people
Sport
Fans of Dulwich Hamlet FC at their ground Champion Hill
footballFans are rejecting the £2,000 season tickets, officious stewarding, and airline-stadium sponsorship
News
Shami Chakrabarti
people
Arts and Entertainment
Benedict Cumberbatch has refused to deny his involvement in the upcoming new Star Wars film
filmBenedict Cumberbatch reignites Star Wars 7 rumours
Sport
football
News
news
Latest stories from i100
Have you tried new the Independent Digital Edition apps?

ES Rentals

    Independent Dating
    and  

    By clicking 'Search' you
    are agreeing to our
    Terms of Use.

    iJobs Job Widget
    iJobs General

    Maths Teacher

    £110 - £200 per day: Randstad Education Leeds: Secondary Maths Teacher for spe...

    Business Analyst - Surrey - Permanent - Up to £50k DOE

    £40000 - £50000 Per Annum Excellent benefits: Clearwater People Solutions Ltd:...

    ***ASP.NET Developer - Cheshire - £35k - Permanent***

    £30000 - £35000 Per Annum Excellent benefits: Clearwater People Solutions Ltd:...

    ***Solutions Architect*** - Brighton - £40k - Permanent

    £35000 - £40000 Per Annum Excellent benefits: Clearwater People Solutions Ltd:...

    Day In a Page

    Wilko Johnson, now the bad news: musician splits with manager after police investigate assault claims

    Wilko Johnson, now the bad news

    Former Dr Feelgood splits with manager after police investigate assault claims
    Mark Udall: The Democrat Senator with a fight on his hands ahead of the US midterm elections

    Mark Udall: The Democrat Senator with a fight on his hands

    The Senator for Colorado is for gay rights, for abortion rights – and in the Republicans’ sights as they threaten to take control of the Senate next month
    New discoveries show more contact between far-flung prehistoric humans than had been thought

    New discoveries show more contact between far-flung prehistoric humans than had been thought

    Evidence found of contact between Easter Islanders and South America
    Cerys Matthews reveals how her uncle taped 150 interviews for a biography of Dylan Thomas

    Cerys Matthews on Dylan Thomas

    The singer reveals how her uncle taped 150 interviews for a biography of the famous Welsh poet
    DIY is not fun and we've finally realised this as a nation

    Homebase closures: 'DIY is not fun'

    Homebase has announced the closure of one in four of its stores. Nick Harding, who never did know his awl from his elbow, is glad to see the back of DIY
    The Battle of the Five Armies: Air New Zealand releases new Hobbit-inspired in-flight video

    Air New Zealand's wizard in-flight video

    The airline has released a new Hobbit-inspired clip dubbed "The most epic safety video ever made"
    Pumpkin spice is the flavour of the month - but can you stomach the sweetness?

    Pumpkin spice is the flavour of the month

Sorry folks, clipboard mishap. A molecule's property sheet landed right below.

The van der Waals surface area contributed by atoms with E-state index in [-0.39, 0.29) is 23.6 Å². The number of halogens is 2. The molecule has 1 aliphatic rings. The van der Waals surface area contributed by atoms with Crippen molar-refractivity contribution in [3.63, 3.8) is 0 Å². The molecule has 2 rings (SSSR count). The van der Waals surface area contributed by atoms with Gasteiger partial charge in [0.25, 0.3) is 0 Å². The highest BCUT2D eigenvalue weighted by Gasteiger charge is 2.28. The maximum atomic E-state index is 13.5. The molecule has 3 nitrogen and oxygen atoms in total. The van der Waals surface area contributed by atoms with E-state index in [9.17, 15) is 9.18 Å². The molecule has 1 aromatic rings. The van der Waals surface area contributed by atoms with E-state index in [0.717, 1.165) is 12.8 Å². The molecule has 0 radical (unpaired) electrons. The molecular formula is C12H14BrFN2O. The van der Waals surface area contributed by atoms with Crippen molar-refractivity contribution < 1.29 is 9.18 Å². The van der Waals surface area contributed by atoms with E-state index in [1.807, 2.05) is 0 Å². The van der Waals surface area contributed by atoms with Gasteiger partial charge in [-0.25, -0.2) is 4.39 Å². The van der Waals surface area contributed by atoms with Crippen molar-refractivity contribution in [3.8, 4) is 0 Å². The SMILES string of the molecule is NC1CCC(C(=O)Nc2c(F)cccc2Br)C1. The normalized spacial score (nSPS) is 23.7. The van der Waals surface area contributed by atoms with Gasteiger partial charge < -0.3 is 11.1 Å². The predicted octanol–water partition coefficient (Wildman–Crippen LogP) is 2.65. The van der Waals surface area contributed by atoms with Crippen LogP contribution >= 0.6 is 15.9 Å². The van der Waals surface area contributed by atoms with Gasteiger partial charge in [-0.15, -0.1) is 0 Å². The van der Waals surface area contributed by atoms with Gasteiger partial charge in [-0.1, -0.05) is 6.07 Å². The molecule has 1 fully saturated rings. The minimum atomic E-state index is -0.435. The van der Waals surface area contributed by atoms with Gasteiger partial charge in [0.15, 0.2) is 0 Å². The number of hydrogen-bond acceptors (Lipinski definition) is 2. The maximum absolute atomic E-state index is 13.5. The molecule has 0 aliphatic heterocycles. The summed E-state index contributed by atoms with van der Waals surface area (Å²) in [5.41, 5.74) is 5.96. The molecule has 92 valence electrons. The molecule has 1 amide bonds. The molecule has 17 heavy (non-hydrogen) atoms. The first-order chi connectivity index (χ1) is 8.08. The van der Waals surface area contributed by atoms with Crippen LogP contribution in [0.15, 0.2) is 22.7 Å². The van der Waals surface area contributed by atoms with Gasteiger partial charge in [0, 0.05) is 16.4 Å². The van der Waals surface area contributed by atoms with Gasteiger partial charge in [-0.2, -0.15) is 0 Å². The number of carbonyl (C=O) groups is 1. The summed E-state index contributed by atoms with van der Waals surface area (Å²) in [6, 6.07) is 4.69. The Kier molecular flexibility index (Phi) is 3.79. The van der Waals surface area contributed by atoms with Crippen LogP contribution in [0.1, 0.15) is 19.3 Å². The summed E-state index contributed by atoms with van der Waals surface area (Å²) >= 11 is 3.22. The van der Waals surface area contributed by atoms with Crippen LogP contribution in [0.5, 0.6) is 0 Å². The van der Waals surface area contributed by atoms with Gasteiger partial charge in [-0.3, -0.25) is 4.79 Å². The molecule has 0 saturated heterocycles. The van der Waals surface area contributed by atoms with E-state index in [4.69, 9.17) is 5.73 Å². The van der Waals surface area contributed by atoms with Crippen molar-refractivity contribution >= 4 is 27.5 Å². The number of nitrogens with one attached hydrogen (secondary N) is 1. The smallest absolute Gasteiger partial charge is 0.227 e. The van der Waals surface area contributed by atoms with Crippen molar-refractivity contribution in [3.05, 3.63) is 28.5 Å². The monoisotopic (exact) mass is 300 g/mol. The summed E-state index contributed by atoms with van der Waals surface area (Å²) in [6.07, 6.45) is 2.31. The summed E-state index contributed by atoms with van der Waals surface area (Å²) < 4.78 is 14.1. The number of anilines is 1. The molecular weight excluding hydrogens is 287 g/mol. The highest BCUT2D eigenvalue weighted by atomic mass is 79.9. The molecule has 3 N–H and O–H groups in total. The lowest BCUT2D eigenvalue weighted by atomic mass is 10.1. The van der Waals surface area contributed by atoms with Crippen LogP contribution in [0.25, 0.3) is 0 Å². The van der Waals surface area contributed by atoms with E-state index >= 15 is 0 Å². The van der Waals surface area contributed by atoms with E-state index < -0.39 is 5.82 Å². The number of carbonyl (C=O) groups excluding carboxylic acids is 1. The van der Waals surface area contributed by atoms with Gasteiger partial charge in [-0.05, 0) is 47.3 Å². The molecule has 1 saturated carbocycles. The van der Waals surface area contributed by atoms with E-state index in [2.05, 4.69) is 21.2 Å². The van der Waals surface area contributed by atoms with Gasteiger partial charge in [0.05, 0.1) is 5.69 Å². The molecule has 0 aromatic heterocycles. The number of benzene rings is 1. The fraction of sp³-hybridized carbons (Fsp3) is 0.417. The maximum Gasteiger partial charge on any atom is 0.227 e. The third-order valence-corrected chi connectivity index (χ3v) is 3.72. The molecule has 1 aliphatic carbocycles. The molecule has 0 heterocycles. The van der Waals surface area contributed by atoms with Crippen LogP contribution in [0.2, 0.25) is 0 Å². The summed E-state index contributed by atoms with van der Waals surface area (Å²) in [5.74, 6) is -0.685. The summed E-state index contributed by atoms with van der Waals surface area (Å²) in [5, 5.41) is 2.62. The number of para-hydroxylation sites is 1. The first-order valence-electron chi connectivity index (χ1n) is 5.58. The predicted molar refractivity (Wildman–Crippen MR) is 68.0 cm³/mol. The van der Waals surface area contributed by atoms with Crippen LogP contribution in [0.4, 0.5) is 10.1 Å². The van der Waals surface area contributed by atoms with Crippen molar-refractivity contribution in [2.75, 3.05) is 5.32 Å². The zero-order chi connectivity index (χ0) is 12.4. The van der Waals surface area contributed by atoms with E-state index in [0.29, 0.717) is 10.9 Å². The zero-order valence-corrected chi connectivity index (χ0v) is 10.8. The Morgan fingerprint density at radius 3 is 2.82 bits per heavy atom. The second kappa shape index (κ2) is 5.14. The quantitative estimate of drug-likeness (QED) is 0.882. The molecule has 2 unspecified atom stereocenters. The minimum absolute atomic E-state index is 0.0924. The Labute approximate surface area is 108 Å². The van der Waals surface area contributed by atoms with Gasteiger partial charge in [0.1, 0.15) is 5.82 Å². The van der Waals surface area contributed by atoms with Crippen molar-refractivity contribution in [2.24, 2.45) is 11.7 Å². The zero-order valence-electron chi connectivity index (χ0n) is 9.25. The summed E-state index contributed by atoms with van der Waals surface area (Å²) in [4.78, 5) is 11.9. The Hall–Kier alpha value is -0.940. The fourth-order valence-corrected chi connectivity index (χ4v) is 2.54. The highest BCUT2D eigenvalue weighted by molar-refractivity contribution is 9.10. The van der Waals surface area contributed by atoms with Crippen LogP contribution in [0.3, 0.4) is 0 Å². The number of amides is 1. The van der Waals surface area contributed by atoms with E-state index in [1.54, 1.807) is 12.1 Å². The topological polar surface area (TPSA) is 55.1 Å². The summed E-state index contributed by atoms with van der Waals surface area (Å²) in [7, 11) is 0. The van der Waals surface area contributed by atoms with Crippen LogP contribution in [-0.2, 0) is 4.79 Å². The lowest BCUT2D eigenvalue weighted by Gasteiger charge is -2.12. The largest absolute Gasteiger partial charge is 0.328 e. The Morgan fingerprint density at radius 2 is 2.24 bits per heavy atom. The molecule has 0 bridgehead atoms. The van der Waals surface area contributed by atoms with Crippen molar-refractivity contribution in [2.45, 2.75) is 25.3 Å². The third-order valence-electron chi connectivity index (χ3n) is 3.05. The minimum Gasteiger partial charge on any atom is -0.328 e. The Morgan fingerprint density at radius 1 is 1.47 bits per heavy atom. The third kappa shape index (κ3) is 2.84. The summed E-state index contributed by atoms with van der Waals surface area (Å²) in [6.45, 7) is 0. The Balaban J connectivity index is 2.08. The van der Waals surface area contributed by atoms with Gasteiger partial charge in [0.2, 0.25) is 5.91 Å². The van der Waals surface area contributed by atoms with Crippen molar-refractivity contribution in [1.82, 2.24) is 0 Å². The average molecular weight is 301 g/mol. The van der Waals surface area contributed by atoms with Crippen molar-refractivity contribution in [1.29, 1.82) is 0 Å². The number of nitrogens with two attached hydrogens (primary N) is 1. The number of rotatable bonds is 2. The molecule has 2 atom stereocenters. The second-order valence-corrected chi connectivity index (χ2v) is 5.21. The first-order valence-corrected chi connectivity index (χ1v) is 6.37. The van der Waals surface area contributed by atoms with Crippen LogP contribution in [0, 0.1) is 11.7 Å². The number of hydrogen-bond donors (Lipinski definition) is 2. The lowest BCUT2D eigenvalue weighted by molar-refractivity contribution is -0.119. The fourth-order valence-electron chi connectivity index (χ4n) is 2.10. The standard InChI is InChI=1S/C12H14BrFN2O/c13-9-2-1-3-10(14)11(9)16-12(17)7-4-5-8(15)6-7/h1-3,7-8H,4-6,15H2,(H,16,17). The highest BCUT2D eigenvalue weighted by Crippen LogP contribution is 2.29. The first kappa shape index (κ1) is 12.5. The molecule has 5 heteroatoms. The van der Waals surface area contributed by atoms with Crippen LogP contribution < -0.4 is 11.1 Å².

The combination of cinnamon, clove, nutmeg (and no actual pumpkin), now flavours everything from lattes to cream cheese in the US
    11 best sonic skincare brushes

    11 best sonic skincare brushes

    Forget the flannel - take skincare to the next level by using your favourite cleanser with a sonic facial brush
    Paul Scholes column: I'm not worried about Manchester United's defence - Chelsea test can be the making of Phil Jones and Marcos Rojo

    Paul Scholes column

    I'm not worried about Manchester United's defence - Chelsea test can be the making of Jones and Rojo
    Frank Warren: Boxing has its problems but in all my time I've never seen a crooked fight

    Frank Warren: Boxing has its problems but in all my time I've never seen a crooked fight

    While other sports are stalked by corruption, we are an easy target for the critics
    Jamie Roberts exclusive interview: 'I'm a man of my word – I'll stay in Paris'

    Jamie Roberts: 'I'm a man of my word – I'll stay in Paris'

    Wales centre says he’s not coming home but is looking to establish himself at Racing Métro
    How could three tourists have been battered within an inch of their lives by a burglar in a plush London hotel?

    A crime that reveals London's dark heart

    How could three tourists have been battered within an inch of their lives by a burglar in a plush London hotel?
    Meet 'Porridge' and 'Vampire': Chinese state TV is offering advice for citizens picking a Western moniker

    Lost in translation: Western monikers

    Chinese state TV is offering advice for citizens picking a Western moniker. Simon Usborne, who met a 'Porridge' and a 'Vampire' while in China, can see the problem
    Handy hacks that make life easier: New book reveals how to rid your inbox of spam, protect your passwords and amplify your iPhone

    Handy hacks that make life easier

    New book reveals how to rid your email inbox of spam, protect your passwords and amplify your iPhone with a loo-roll
    KidZania lets children try their hands at being a firefighter, doctor or factory worker for the day

    KidZania: It's a small world

    The new 'educational entertainment experience' in London's Shepherd's Bush will allow children to try out the jobs that are usually undertaken by adults, including firefighter, doctor or factory worker